Health

Federal CIO, CTO Defend Progress Fixing Obamacare Website

White House Chief Technology Officer Todd Park  said “the site is getting better week by week in performance and functionality. One metric is the system response time."

White House Chief Technology Officer Todd Park said “the site is getting better week by week in performance and functionality. One metric is the system response time." // J. Scott Applewhite/AP

Some top guns in federal information technology who assembled at a House oversight panel Wednesday said they were encouraged by progress the multi-agency 24/7 team is making repairing the troubled healthcare.gov website, asserting that 17,000 users per hour can now log in to shop for health insurance.

White House Chief Technology Officer Todd Park, appearing earlier than he’d preferred after pressure from the House Oversight and Government Reform Committee, said “the site is getting better week by week in performance and functionality. One metric is the system response time,” he added, which “just a few weeks ago was about 8 seconds and is now under one second.”

Park on Oct. 1 moved from the White House Science and Technology Policy Office to work full time on the Obamacare site, but Henry Chao, deputy chief information officer at the Health and Human Services Department’s Centers for Medicare and Medicaid Services, has primary responsibility for the website. Chao has been in the news lately because he apparently was out of the loop on some key security vulnerabilities associated with the site.

“I know there’s consumer frustration,” Chao said. “Some technical problems surfaced and we underestimated the volume of visitors but immediately adjusted,” he said, denying charges that he approved any movement forward for the site while knowing it wouldn’t be ready.

Pressed by committee chairman Rep. Darrell Issa, R-Calif., on statements that the site could handle 60,000 visits simultaneously on day one -- a figure Issa said was in fact only 1,100 -- Chao said the 1,100 figure was for a smaller unit within the site, and put the site’s current capacity at 20,000 to 25,000 simultaneous users.

In prepared testimony, Chao added, “We expect that over the next few weeks, consumers will see  improvements to the site each week and that the consumer experience using the federally facilitated marketplaces eligibility and enrollment system through HealthCare.gov will be greatly improved for the vast majority of users by Nov. 30.” 

The upbeat message drew skepticism from Issa, a harsh critic of the Affordable Care Act who earlier gave an interview questioning Park’s honesty. “It’s been more than three years of implementation,” he said, and HHS “created the website under [the agency’s] own rules with no effective oversight in the first two years of the Obama administration.”

Issa said to date HHS has not produced “a single responsive document” in response to committee demands, but that contractors had produced 100,000 pages. He announced that he was withholding from the public a document on the website’s privacy vulnerabilities that would be a roadmap for hackers. CMS technical officials should not have allowed “unqualified” political appointees such as CMS chief Marilyn Tavenner to sign off on the website, he said.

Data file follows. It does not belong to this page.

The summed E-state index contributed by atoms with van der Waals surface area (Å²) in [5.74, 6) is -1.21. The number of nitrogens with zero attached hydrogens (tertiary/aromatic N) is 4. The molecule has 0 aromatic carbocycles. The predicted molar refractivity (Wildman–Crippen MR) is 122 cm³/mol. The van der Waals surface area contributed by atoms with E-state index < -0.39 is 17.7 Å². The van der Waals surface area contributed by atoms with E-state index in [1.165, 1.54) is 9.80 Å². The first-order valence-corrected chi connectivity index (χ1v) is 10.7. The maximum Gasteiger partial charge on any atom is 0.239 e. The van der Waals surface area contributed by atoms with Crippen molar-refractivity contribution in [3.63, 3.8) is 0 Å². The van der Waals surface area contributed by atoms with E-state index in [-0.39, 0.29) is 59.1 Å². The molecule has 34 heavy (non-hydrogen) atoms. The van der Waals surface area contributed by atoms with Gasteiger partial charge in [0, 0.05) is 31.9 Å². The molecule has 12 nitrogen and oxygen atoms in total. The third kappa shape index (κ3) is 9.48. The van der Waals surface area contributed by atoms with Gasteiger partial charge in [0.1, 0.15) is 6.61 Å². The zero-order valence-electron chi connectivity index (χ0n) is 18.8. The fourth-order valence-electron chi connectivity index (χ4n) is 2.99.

Ranking member Rep. Elijah Cummings, D-Md., objected to Issa’s assertions about dishonesty in administration statements. “Republicans opposed the Affordable Care Act in 2009 and voted against providing health insurance to millions of Americans,” he said. “Since they failed at these repeal efforts, they blocked requests for full funding to implement the law, forcing federal agencies to divert limited funds from other areas. Republican governors refused to set up state exchanges, forcing the federal government to bear more of the workload,” he said.  

“Now they are attempting to use the congressional oversight process to scare Americans away from the website by once again making unsupported assertions about the risk to their personal medical information,” Cummings added. CMS “and its contractors failed to fully deliver what they were supposed to, and congressional oversight of those failures is absolutely warranted. But nobody in this room -- nobody in this country -- believes that Republicans want to fix the website.” 

U.S. Chief Information Officer Steven VanRoekel said he’d been working “as a convener and facilitator of cross-agency work” on the Obamacare website, noting that the site’s data hub linking the site to the Internal Revenue Service, Homeland Security Department and Social Security Administration is working well. “Microsoft is still patching Windows XP 12 years after I launched it,” said the former Microsoft executive. “It’s the nature of this business that it’s a complex task, but that’s not an excuse.”

Some tough criticisms of the Affordable Care Act came from David Powner, director of information technology management issues at the Government Accountability Office, who said that the surge of visitors that crippled healthcare.gov are dealt with routinely by the Internal Revenue Service. “You have to plan for it, and there are questions whether the effort was adequate here,” he said.

Powner put the overall cost of the HHS website rollout at $600 million, including the IRS portion. He said it was “not clear what role” was played by OMB and the HHS CIO in what he called a failure to follow GAO’s documented “best practices” in accountability, transparency, oversight, expertise and program management.

Join us at Nextgov Prime Nov. 20-21 to discuss the challenges of HealthCare.gov and other critical federal technology issues. Registration for federal employees is free.  

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